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PGA Championship execs worried about ‘messy’ state of pro golf

PGA Championship execs worried about ‘messy’ state of pro golf

LOUISVILLE, Ky. — This week’s 2024 PGA Championship will most likely feature more LIV Golf players – 16, to be exact – than any other major championship this season as the professional game will briefly unite once again at Valhalla Golf Club.

Ahead of the 106th playing of the PGA of America’s flagship event, the organization’s President John Lindert, CEO Seth Waugh and Chief Championships Officer Kerry Haigh all gathered for a press conference and addressed the “messy” state of pro golf as the PGA Tour and LIV continue to battle for eyeballs and interest.

Waugh said he was “absolutely” worried about the game at the professional level, noting how “it seems to get messier every week.” As an optimist, however, he hopes this is the darkness before the dawn.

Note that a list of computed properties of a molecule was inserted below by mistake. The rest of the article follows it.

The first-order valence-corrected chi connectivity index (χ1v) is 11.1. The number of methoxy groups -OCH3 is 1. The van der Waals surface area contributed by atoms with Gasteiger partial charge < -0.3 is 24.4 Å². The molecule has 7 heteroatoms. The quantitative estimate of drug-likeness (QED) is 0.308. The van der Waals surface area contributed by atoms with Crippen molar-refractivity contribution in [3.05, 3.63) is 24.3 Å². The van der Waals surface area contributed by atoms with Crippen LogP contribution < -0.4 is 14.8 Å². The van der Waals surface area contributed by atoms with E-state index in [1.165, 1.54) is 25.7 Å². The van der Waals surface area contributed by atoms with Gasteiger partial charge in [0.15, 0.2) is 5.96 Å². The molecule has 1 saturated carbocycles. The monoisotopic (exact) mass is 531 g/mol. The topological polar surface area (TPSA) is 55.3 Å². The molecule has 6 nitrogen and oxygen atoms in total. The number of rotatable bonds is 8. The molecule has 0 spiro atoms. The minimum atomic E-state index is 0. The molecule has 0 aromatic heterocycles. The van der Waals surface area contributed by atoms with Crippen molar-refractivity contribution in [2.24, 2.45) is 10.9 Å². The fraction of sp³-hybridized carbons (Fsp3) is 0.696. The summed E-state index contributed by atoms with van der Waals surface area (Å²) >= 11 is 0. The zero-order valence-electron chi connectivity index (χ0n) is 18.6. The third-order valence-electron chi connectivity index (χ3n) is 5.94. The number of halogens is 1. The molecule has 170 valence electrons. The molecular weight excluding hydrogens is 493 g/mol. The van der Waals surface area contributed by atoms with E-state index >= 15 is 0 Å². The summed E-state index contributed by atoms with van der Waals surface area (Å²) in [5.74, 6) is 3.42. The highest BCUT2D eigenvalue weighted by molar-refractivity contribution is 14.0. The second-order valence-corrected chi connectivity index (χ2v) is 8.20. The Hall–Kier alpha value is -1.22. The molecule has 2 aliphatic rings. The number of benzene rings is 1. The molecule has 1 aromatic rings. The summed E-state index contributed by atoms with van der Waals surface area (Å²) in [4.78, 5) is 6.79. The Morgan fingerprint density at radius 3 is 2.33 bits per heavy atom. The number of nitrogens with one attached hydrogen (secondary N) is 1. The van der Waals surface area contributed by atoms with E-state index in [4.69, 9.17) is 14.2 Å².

“I think the best thing for the game is a deal. And we’ve been very consistent on that front,” said Waugh. “What has been an unsustainable business model has put pressure on other places like the (PGA Tour) that creates some financial dynamics as well as other dynamics that are very hard, and quite frankly it puts some financial pressure on us, as well.”

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“I don’t think the game is big enough for two tours like that, and I think we are diluting the game in a way that is not healthy. We’ve said that, really, from the beginning,” he continued. “I hope there’s a deal. I think both sides are not only committed to trying to find a deal but really need a deal, and in my history of deal making, when both sides kind of need something to happen, it generally does.”

Waugh wouldn’t speak on the timing and noted while he has connections to those in the discussions, he doesn’t have any information the rest of us don’t already possess. Tiger Woods, who is on the subcommittee that will negotiate with Saudi Arabia’s Public Investment Fund, spoke on the status of the negotiations on Tuesday and echoed what’s been said for months: progress is being made. Jon Rahm, who made the move to LIV late last year, said he thinks a deal will be done but doesn’t want a rushed resolution.

“I hope there’s urgency because I do think it’s doing damage to the Tour, to the game,” added Waugh. “As I said earlier, I hope it’s short-term damage, as opposed to permanent damage, and so I hope there’s some urgency in the timing around it because I just don’t think it’s a healthy situation right…


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